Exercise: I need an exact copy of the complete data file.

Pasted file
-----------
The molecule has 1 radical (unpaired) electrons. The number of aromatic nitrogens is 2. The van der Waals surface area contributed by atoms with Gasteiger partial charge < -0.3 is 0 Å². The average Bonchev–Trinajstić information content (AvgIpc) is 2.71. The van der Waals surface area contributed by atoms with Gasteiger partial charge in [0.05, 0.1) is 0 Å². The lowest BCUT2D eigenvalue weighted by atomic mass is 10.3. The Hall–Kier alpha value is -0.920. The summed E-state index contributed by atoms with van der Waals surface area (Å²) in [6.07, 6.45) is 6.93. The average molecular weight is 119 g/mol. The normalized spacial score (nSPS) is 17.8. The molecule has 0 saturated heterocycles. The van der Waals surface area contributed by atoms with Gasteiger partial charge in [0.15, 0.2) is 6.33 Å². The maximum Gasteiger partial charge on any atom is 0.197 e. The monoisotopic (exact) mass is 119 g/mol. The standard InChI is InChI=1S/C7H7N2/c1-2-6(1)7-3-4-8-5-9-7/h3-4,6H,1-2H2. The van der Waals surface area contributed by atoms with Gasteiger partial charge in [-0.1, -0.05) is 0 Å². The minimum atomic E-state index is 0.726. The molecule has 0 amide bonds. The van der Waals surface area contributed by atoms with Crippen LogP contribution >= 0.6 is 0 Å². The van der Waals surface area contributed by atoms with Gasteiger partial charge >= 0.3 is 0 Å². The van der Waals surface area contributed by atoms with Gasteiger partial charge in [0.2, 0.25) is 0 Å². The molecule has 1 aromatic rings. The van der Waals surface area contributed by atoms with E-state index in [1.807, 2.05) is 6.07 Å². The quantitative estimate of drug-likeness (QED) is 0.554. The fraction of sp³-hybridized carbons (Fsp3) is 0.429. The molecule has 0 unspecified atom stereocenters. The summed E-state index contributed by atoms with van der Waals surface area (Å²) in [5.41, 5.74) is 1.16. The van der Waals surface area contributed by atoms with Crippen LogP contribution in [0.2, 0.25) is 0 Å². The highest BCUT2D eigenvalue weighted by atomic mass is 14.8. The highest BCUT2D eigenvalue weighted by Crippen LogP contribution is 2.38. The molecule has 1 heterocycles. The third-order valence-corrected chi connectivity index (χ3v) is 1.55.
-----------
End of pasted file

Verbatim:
The molecule has 1 radical (unpaired) electrons. The number of aromatic nitrogens is 2. The van der Waals surface area contributed by atoms with Gasteiger partial charge < -0.3 is 0 Å². The average Bonchev–Trinajstić information content (AvgIpc) is 2.71. The van der Waals surface area contributed by atoms with Gasteiger partial charge in [0.05, 0.1) is 0 Å². The lowest BCUT2D eigenvalue weighted by atomic mass is 10.3. The Hall–Kier alpha value is -0.920. The summed E-state index contributed by atoms with van der Waals surface area (Å²) in [6.07, 6.45) is 6.93. The average molecular weight is 119 g/mol. The normalized spacial score (nSPS) is 17.8. The molecule has 0 saturated heterocycles. The van der Waals surface area contributed by atoms with Gasteiger partial charge in [0.15, 0.2) is 6.33 Å². The maximum Gasteiger partial charge on any atom is 0.197 e. The monoisotopic (exact) mass is 119 g/mol. The standard InChI is InChI=1S/C7H7N2/c1-2-6(1)7-3-4-8-5-9-7/h3-4,6H,1-2H2. The van der Waals surface area contributed by atoms with Gasteiger partial charge in [-0.1, -0.05) is 0 Å². The minimum atomic E-state index is 0.726. The molecule has 0 amide bonds. The van der Waals surface area contributed by atoms with Crippen LogP contribution >= 0.6 is 0 Å². The van der Waals surface area contributed by atoms with Gasteiger partial charge >= 0.3 is 0 Å². The van der Waals surface area contributed by atoms with Gasteiger partial charge in [0.2, 0.25) is 0 Å². The molecule has 1 aromatic rings. The van der Waals surface area contributed by atoms with E-state index in [1.807, 2.05) is 6.07 Å². The quantitative estimate of drug-likeness (QED) is 0.554. The fraction of sp³-hybridized carbons (Fsp3) is 0.429. The molecule has 0 unspecified atom stereocenters. The summed E-state index contributed by atoms with van der Waals surface area (Å²) in [5.41, 5.74) is 1.16. The van der Waals surface area contributed by atoms with Crippen LogP contribution in [0.2, 0.25) is 0 Å². The highest BCUT2D eigenvalue weighted by atomic mass is 14.8. The highest BCUT2D eigenvalue weighted by Crippen LogP contribution is 2.38. The molecule has 1 heterocycles. The third-order valence-corrected chi connectivity index (χ3v) is 1.55.